For the past several months, Special Collections has been hard at work digitizing and creating metadata for several unique diaries in our collection as part of a new collaborative project with the Philadelphia Area Consortium of Special Collections Libraries (PACSCL). The PACSCL Diaries Project is an online archive that, once live, will contain 100 diaries from PACSCL’s member institutions including the University of Pennsylvania, Temple, Drexel, Haverford, the University of Delaware, and Bryn Mawr. More diaries will be added in the future. All of the diary images will be free to view and download, making the archive a wonderful resource for students and scholars, especially those who cannot travel to the Philadelphia area to see these diaries in person.
Lehigh contributed five diaries to the project. The diaries chosen showcase the diversity of our Special Collections. For example, we digitized the six-volume diary of William Estes, a Lehigh grad (class of 1905) who went on to get his medical degree from Johns Hopkins. Estes served as an army surgeon during World War I, when he was stationed in France. Another fascinating war diary digitized for this project was that of William Herman Wilhelm, who attended Lehigh as part of the class of 1887 but ended up graduating from the U.S. Military Academy in 1888. “Billy,” as he was known to friends, served as a captain in the Philippine-American War. His diary entries describe his journey from Tennessee to Cuba and finally, to the Philippines. For those interested in local history, we digitized two volumes of the diary of Estelle Johnston. Her diary records her day-to-day activities as the wife of the prominent Bethlehem Steel executive Archibald Johnston during the 1930's and 1940's. Because of our strength in the history of technology, we also chose to include a diary written by an anonymous mid-nineteenth-century engineer. The engineer’s diary details the construction of the Harlem River Bridge in New York, and contains a number of impressive drawings of the bridge. Finally, we digitized the childhood diary of a former Lehigh Geology Professor, Benjamin Miller. Miller’s diary, written in 1891 when he was growing up in Kansas, testifies to his early love of reading and writing.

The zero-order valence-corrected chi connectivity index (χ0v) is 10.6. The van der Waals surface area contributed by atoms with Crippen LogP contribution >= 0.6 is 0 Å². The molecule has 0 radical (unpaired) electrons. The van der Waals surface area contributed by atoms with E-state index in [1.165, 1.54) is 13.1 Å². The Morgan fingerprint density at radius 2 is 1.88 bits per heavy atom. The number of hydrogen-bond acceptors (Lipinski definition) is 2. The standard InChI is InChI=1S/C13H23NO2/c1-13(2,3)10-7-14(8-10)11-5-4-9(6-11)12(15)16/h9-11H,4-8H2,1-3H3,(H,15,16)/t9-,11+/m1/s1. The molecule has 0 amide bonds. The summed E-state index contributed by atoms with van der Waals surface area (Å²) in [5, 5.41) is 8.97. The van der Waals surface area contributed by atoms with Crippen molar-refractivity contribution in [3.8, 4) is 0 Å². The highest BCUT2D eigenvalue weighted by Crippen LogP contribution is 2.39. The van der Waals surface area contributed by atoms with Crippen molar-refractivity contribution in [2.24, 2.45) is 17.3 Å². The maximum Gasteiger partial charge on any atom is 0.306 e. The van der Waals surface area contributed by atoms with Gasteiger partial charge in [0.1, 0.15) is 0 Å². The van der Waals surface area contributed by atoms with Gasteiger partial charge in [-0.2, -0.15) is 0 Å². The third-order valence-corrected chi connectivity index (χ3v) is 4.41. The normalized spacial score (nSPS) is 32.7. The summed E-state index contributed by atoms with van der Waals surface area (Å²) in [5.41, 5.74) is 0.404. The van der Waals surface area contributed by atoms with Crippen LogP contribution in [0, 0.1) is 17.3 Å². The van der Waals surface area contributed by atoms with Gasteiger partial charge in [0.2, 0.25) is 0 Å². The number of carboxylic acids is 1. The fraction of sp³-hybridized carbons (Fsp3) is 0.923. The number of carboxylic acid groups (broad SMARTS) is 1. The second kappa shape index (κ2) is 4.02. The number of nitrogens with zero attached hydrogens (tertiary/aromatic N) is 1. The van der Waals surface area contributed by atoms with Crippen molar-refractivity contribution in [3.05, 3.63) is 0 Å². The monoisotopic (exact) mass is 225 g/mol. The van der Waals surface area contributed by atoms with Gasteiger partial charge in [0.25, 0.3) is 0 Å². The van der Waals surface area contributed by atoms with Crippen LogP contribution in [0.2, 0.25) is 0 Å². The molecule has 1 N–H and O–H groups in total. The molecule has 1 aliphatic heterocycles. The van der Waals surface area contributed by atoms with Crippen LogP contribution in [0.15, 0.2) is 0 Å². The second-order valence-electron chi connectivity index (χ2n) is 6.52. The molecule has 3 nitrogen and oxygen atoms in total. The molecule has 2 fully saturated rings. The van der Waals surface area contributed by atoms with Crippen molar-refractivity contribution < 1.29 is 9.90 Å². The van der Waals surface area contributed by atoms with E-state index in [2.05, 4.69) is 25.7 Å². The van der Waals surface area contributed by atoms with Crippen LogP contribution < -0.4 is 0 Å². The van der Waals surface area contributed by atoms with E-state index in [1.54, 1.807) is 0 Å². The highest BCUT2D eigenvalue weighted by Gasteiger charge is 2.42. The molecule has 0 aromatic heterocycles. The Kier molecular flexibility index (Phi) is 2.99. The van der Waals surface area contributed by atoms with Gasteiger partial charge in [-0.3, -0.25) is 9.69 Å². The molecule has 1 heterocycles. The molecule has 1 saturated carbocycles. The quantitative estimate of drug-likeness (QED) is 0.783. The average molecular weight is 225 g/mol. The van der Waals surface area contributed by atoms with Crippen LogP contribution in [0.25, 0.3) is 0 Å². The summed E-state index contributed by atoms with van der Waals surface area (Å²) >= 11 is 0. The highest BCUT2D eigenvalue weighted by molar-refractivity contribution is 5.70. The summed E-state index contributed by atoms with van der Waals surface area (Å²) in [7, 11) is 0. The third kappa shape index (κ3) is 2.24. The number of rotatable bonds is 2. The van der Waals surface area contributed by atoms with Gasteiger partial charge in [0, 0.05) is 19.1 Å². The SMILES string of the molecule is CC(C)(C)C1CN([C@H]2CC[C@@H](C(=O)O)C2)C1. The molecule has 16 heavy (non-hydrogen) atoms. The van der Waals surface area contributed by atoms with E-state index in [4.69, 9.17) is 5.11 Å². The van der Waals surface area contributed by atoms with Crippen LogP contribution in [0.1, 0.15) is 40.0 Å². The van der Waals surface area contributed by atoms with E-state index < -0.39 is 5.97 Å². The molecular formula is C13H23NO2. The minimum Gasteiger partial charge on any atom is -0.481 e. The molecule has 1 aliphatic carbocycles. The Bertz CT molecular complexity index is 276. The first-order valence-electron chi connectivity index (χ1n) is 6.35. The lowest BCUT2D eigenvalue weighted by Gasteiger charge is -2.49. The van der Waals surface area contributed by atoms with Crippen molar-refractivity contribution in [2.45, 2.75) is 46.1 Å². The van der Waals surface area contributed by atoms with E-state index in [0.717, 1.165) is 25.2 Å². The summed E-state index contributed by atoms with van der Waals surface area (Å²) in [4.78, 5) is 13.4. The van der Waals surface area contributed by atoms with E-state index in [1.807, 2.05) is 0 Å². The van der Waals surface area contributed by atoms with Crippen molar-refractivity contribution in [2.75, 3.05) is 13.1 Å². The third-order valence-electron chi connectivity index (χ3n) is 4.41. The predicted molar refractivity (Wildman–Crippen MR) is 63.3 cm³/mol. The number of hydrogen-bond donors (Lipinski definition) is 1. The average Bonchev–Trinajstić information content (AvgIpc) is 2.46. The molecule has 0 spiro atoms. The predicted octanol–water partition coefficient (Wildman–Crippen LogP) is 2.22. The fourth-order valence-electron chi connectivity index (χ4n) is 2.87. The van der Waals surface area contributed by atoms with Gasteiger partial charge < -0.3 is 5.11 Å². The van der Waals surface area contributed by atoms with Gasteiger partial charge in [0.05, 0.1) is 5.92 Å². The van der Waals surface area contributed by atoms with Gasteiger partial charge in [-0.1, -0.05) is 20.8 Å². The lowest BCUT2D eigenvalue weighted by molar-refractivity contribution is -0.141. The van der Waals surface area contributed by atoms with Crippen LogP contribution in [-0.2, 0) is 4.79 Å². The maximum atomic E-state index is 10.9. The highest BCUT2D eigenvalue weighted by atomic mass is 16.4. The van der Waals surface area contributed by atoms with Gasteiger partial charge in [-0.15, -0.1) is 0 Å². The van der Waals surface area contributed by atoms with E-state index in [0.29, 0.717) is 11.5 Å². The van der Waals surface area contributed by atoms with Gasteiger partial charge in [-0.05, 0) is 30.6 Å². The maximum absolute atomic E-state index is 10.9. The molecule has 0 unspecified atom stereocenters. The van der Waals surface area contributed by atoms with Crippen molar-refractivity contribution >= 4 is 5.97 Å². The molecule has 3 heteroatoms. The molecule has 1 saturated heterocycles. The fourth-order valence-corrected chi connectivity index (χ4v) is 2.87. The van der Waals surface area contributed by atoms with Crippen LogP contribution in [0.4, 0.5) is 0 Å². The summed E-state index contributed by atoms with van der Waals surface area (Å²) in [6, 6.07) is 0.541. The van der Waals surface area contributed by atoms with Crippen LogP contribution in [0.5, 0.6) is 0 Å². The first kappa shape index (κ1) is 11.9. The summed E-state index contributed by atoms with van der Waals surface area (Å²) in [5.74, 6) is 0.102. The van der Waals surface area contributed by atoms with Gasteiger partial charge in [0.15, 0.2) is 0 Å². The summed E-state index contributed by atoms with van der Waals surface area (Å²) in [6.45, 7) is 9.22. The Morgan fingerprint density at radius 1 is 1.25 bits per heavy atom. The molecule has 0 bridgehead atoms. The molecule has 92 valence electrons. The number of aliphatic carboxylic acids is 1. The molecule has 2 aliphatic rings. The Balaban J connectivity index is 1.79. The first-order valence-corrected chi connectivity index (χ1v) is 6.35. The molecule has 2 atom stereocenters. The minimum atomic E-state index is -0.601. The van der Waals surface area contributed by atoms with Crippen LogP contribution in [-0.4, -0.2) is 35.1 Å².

In order to participate in this project, Special Collections relied on a group of dedicated student workers and volunteers who helped us scan and edit images, as well as come up with page level metadata for each of the diaries. We also benefited from the assistance of several staff members from the Help Desk. We are very grateful to everyone in the library who helped us make this project a reality.
The PACSCL Diaries Project site is scheduled to go live in the coming months. To follow the project’s progress, go to: http://diaries.pacscl.org/.